IF YOU DON’T LIKE YOUR PROG ON THE METAL SIDE, LOOK AWAY NOW.
An endless list: Muse, Queen, Joe Satriani, Pallas, Evergrey, Symphony X, Dream Theater, Anathema, Threshold, and on and on……… I think I have found a new sub-genre, Alloy Prog, as this band combine so many different styles of prog metal and meld it into a melodic whole and it works, it really works, with the emotionally driven lyrics, co-written by Wells and Peachey.
Welcome to ‘Her Halo’, a concept of emotions, recounting the tale of a female trapeze artist embroiled in a love triangle and the fifth album from Australian band Teramaze. I have to say they had not crossed my radar until I heard the title track from this album and what a little belter it is.
I suppose I had best introduce the lads: Dean Wells (prodigious lead/rythm guitar), Dean Kennedy (thundering drums), Luis Eguren (throbbing bass) and Nathan Peachey (soaring vocals).
And so to the album:
Track 1: An Ordinary Dream (Enla Momento) – which I believe translates literally as ‘In the time’.
Ushered in on ethereal winds, with the distant sounds of a carnival, bringing a gentle acoustic guitar and piano intro, leaving us defenceless and unprepared as we are suddenly pinned back in our seats by a barrage of Dean Kennedy’s drum beats peppered with intense guitar fire from Dean Wells and Luis Eguren’s bass battering. It all relents slightly to introduce the melodic vocals of Nathan Peachy before returning to the fray, swooping in and out, this is the longest and most epic of tracks on the album, centred with a heart wrenching guitar solo, licks and hooks abound, leaving you in no doubt what’s to come on the rest of the album. The track ends with a gentle piano run.
Track 2: To Love a Tyrant – Eerie noises and ominous approaching footsteps and it’s into the heavy riffs. This has a sense of foreboding coupled with fear and is more ‘metal’ broken by a short piano interlude. It then returns to the churning guitars and drums, giving you the impression something wicked this way comes, Peachey using his clear, vocal range to a crescendo and good effect. The song ends with an unfinished chord on the piano hanging in the air.
Track 3: Her Halo – Everybody punch the air, here comes the title track. A pleasant string arrangement intro and a gentle verse from Peachy and you can feel the catchy chorus building. You are there by the ringside, as she floats through the air above you, arms raised and bursting your lungs to sing along. Slight editing could see this as a great single.
Track 4: Out of Subconscious – There is no escaping the fact I keep being reminded of Threshold, the drumming and guitar are straight in on this and pick up the pace from the title track. Another catchy chorus and great harmonising before we are allowed a brief respite before being lined up against the wall and shot to pieces by the drums and guitar work again. Peachey’s vocals fly off the scale and we are left to slide to the floor as the frantic guitar riff slides down to the end of the track.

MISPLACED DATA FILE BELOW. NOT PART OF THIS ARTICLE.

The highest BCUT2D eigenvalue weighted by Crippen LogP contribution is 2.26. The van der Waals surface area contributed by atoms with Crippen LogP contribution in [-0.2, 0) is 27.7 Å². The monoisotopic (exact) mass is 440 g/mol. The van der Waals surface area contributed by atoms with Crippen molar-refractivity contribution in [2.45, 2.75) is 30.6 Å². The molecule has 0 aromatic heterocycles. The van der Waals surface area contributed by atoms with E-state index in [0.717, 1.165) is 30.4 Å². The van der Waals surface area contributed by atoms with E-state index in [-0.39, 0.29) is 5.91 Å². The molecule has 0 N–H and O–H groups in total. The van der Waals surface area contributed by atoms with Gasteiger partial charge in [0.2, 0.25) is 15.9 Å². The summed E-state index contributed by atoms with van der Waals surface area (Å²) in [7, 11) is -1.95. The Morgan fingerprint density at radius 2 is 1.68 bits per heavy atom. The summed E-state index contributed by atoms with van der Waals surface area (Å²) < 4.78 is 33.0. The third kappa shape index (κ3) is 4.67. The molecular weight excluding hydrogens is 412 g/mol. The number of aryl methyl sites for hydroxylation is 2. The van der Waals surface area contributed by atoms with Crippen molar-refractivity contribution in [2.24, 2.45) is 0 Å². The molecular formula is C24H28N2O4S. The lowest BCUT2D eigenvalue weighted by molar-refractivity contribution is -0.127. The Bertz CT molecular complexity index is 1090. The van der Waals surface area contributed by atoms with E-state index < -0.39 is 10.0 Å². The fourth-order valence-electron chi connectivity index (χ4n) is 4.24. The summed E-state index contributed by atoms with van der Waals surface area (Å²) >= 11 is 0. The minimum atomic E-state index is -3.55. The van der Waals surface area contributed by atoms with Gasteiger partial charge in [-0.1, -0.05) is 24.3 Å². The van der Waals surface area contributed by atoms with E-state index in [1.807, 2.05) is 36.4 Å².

Track 5: For the Innocent – Continuing apace with a great riff/hook, this starts with intent, easing to allow the verses some space, then pounding along again. Dean Kennedy‘s driving rhythms are nothing short of excellent on this album, of which Mr Johanne James himself would be proud, combined with the dynamic bass from Eguren frantically working away as part of the driving powerhouse that pushes the tunes along. This hammers to a sudden end, daring you to catch your breath before the only instrumental on the album begins.
Track 6: Trapeze – The shortest track but it allows the instruments to do the talking and loses nothing for it, Wells shredding with the best of ’em. The sound of something straining and snapping and a fateful scream precede this cinematic, bouncing tune of technical grandeur, showing the fine musicianship of the band members at their best.
Track 7: Broken – The ballad, on which the band come closest to AOR. Guitar work reminiscent of Neal Schon weaves throughout this, the plaintive lyrics from Peachey, once again with seamless harmonies, rising to an uplifting finish. Wells is allowed to shine with fabulous runs at both ends of the fret-board.
Track 8: Delusions of Grandeur – Drum roll to the grand finale and no less than you would expect from such accomplished musicians as they throw everything into this glorious end, including background circus noises. Melodic and compelling it builds breathlessly, bringing everything to a climatic and dramatic close, befitting it’s theme, with the sounds of fire and the sirens of emergency vehicles fading into the distance to nothingness.
The quiet is palpable at this stage and I scan the room to check nothing is burning/melting and there is still glass in the windows. All intact, there are no bullet holes in my clothing, furniture is intact and I have a rather large grin on my face. Thank goodness, time to grab a cup of tea and get some more jobs done. Then again, I could just have another listen, close the room door, who will know.
Released 30th October 2015